The cleric also condemned a visit by U.S. Secretary of State Condoleezza Rice, who arrived in Baghdad on Sunday for unannounced talks with Iraqi leaders in Baghdad's International Zone, the heavily fortified district -- known also at the Green Zone -- that houses American and Iraqi governmental offices. Video Watch a report on Rice's visit, fighting and political progress in Iraq »

Shortly before U.S. officials announced her arrival, the U.S. military shut down the district, a rare move that the military said was done for "force protection purposes."

Earlier in the day, a lawmaker and member of al-Sadr's political bloc issued an ultimatum demanding al-Maliki's government immediately end its attacks on Shiite militias, or "all options are open to us."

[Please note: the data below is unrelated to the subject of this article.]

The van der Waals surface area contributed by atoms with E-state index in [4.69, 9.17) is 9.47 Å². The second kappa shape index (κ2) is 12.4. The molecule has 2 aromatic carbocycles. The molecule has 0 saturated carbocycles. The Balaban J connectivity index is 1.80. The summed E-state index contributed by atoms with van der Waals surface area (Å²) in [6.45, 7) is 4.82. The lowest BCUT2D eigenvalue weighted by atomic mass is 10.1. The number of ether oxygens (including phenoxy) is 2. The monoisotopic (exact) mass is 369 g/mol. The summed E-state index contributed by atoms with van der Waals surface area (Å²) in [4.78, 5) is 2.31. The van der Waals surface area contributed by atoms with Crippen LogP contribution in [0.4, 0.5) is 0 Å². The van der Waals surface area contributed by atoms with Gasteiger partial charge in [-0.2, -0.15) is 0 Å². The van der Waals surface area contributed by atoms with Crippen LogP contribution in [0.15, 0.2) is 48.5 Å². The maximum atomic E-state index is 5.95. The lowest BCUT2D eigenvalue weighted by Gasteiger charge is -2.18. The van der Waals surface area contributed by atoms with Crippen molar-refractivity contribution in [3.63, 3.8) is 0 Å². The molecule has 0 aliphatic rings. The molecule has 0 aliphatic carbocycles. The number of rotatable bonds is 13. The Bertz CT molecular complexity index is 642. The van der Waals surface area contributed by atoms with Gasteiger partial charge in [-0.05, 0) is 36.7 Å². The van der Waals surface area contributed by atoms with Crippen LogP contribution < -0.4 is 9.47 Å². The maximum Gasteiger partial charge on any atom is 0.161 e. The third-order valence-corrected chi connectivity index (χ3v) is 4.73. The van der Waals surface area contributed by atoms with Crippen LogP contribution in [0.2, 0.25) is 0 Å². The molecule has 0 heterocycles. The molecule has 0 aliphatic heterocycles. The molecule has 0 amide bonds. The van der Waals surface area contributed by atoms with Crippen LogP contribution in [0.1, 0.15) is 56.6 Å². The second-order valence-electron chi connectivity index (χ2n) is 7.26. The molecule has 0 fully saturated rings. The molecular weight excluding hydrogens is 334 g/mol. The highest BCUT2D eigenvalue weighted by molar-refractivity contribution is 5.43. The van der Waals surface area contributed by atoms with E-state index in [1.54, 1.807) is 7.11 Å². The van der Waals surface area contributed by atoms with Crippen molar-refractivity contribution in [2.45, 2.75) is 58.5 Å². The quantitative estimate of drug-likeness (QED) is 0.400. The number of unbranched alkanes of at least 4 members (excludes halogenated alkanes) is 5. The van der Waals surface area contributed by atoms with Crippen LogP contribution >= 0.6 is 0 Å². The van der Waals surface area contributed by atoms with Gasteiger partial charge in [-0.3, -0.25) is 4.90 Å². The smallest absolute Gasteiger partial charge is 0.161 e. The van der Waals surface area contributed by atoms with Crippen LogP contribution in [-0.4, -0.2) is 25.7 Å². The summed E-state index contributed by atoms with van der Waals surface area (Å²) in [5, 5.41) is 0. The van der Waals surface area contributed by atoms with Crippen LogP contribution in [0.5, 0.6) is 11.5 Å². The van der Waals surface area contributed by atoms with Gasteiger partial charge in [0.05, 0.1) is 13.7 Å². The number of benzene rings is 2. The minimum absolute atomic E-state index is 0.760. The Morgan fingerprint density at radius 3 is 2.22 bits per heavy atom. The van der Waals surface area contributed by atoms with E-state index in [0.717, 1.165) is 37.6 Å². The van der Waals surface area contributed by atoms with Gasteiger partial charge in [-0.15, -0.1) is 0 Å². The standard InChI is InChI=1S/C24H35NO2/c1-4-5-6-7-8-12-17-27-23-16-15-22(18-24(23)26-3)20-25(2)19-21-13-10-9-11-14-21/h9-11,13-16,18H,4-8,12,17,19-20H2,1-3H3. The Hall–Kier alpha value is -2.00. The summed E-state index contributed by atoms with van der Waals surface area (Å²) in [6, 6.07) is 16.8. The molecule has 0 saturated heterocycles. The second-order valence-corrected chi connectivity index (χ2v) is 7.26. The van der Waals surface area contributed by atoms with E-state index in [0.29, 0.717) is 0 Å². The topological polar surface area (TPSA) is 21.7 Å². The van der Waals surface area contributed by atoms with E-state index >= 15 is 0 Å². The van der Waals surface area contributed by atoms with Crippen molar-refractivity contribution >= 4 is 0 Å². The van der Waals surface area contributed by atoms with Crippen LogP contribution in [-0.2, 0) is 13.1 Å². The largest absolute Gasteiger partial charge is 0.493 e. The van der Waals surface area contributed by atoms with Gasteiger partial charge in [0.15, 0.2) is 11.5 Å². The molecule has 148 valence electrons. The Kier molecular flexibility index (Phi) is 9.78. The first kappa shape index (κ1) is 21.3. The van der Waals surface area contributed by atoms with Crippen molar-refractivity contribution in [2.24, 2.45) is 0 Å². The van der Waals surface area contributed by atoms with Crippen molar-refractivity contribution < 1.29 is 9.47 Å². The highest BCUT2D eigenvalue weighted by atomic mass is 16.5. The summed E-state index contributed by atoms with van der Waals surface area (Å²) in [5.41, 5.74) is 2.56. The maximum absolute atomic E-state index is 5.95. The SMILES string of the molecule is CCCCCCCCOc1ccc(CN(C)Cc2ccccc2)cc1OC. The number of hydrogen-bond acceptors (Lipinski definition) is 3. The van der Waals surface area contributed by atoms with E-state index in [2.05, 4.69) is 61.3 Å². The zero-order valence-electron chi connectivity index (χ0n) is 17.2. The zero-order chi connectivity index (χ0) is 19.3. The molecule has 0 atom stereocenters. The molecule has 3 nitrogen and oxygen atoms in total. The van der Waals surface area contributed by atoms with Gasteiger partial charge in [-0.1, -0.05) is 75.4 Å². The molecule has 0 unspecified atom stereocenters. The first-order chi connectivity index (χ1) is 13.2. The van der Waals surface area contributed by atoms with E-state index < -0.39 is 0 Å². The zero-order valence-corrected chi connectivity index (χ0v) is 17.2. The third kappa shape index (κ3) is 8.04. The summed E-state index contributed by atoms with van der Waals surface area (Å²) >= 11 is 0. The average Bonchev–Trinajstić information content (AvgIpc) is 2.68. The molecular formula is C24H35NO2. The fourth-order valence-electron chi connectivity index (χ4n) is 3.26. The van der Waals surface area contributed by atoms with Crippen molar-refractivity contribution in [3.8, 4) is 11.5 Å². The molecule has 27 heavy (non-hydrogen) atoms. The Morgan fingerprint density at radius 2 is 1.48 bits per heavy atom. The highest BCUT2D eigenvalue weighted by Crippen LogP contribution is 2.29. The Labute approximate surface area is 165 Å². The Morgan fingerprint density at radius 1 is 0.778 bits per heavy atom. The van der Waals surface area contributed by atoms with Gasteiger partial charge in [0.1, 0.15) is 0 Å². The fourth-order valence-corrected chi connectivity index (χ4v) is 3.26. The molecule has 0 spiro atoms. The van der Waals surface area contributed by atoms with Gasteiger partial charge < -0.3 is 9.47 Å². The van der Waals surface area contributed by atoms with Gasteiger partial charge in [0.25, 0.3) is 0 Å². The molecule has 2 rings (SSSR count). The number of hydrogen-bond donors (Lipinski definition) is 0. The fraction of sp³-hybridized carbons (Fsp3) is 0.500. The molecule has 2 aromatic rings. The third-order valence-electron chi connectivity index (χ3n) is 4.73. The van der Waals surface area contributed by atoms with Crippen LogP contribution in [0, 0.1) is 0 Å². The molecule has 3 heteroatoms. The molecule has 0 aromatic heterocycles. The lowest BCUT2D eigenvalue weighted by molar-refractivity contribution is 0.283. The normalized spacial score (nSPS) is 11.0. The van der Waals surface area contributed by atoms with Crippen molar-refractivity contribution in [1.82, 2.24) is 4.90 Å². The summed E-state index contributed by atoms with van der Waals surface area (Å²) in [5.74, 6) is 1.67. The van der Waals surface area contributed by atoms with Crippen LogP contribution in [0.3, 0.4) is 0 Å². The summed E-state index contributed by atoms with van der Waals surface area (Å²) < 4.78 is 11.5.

Sadrist lawmaker Fawzi Tarzi also condemned the government's call to disband al-Sadr's Mehdi Army, saying that the demand "will mean the end of al-Maliki's government."

"And therefore the siege of Sadr City and Shula should end immediately or all options are open to us," Tarzi said. "There is a fierce military and media campaign and a dirty political conspiracy planned and supported by the occupier against the Sadr trend."

Baghdad's Sadr City has been the scene of many clashes in recent weeks between U.S. and Iraqi Security Forces and the Mehdi Army.

During Sunday remarks, Rice praised the Iraqi military for its recent operations targeting Shiite militants in Basra, an al-Sadr stronghold, saying it "fought very bravely in this recent operation."

She added that al-Maliki's government has shown it "will take on any group in their country, no matter what sect, that challenges the rule of law and the legitimate authority of the national government."

Tarzi's comments also follow airstrikes and firefights Saturday that left seven Shiite militants dead in Sadr City.